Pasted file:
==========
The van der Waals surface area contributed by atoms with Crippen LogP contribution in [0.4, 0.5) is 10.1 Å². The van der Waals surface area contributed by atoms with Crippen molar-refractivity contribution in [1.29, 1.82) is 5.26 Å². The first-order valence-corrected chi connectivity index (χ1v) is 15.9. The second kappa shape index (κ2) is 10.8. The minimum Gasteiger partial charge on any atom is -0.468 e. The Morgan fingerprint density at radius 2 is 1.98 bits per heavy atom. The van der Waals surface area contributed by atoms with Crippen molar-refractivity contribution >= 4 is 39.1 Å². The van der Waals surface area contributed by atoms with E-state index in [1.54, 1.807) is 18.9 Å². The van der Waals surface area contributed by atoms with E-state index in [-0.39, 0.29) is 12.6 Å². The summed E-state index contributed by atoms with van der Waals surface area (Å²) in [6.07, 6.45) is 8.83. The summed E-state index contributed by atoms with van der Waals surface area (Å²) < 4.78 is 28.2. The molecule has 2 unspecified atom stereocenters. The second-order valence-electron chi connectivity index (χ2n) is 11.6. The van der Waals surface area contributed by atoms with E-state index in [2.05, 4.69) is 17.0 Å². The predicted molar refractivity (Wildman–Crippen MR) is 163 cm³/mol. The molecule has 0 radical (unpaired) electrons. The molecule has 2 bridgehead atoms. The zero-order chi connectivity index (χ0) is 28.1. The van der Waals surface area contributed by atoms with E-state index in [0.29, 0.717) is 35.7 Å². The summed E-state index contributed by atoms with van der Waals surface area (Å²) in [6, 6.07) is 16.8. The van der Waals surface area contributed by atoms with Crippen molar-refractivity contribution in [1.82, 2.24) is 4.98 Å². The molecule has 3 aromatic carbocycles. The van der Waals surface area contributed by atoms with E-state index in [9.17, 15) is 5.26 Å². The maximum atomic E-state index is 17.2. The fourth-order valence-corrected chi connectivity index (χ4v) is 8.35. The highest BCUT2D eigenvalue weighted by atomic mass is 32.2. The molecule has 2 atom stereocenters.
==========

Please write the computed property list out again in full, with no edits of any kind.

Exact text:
The van der Waals surface area contributed by atoms with Crippen LogP contribution in [0.4, 0.5) is 10.1 Å². The van der Waals surface area contributed by atoms with Crippen molar-refractivity contribution in [1.29, 1.82) is 5.26 Å². The first-order valence-corrected chi connectivity index (χ1v) is 15.9. The second kappa shape index (κ2) is 10.8. The minimum Gasteiger partial charge on any atom is -0.468 e. The Morgan fingerprint density at radius 2 is 1.98 bits per heavy atom. The van der Waals surface area contributed by atoms with Crippen molar-refractivity contribution >= 4 is 39.1 Å². The van der Waals surface area contributed by atoms with E-state index in [1.54, 1.807) is 18.9 Å². The van der Waals surface area contributed by atoms with E-state index in [-0.39, 0.29) is 12.6 Å². The summed E-state index contributed by atoms with van der Waals surface area (Å²) in [6.07, 6.45) is 8.83. The summed E-state index contributed by atoms with van der Waals surface area (Å²) < 4.78 is 28.2. The molecule has 2 unspecified atom stereocenters. The second-order valence-electron chi connectivity index (χ2n) is 11.6. The van der Waals surface area contributed by atoms with E-state index in [2.05, 4.69) is 17.0 Å². The predicted molar refractivity (Wildman–Crippen MR) is 163 cm³/mol. The molecule has 0 radical (unpaired) electrons. The molecule has 2 bridgehead atoms. The zero-order chi connectivity index (χ0) is 28.1. The van der Waals surface area contributed by atoms with E-state index in [0.29, 0.717) is 35.7 Å². The summed E-state index contributed by atoms with van der Waals surface area (Å²) in [6, 6.07) is 16.8. The van der Waals surface area contributed by atoms with Crippen molar-refractivity contribution in [1.82, 2.24) is 4.98 Å². The molecule has 3 aromatic carbocycles. The van der Waals surface area contributed by atoms with E-state index in [9.17, 15) is 5.26 Å². The maximum atomic E-state index is 17.2. The fourth-order valence-corrected chi connectivity index (χ4v) is 8.35. The highest BCUT2D eigenvalue weighted by atomic mass is 32.2. The molecule has 2 atom stereocenters.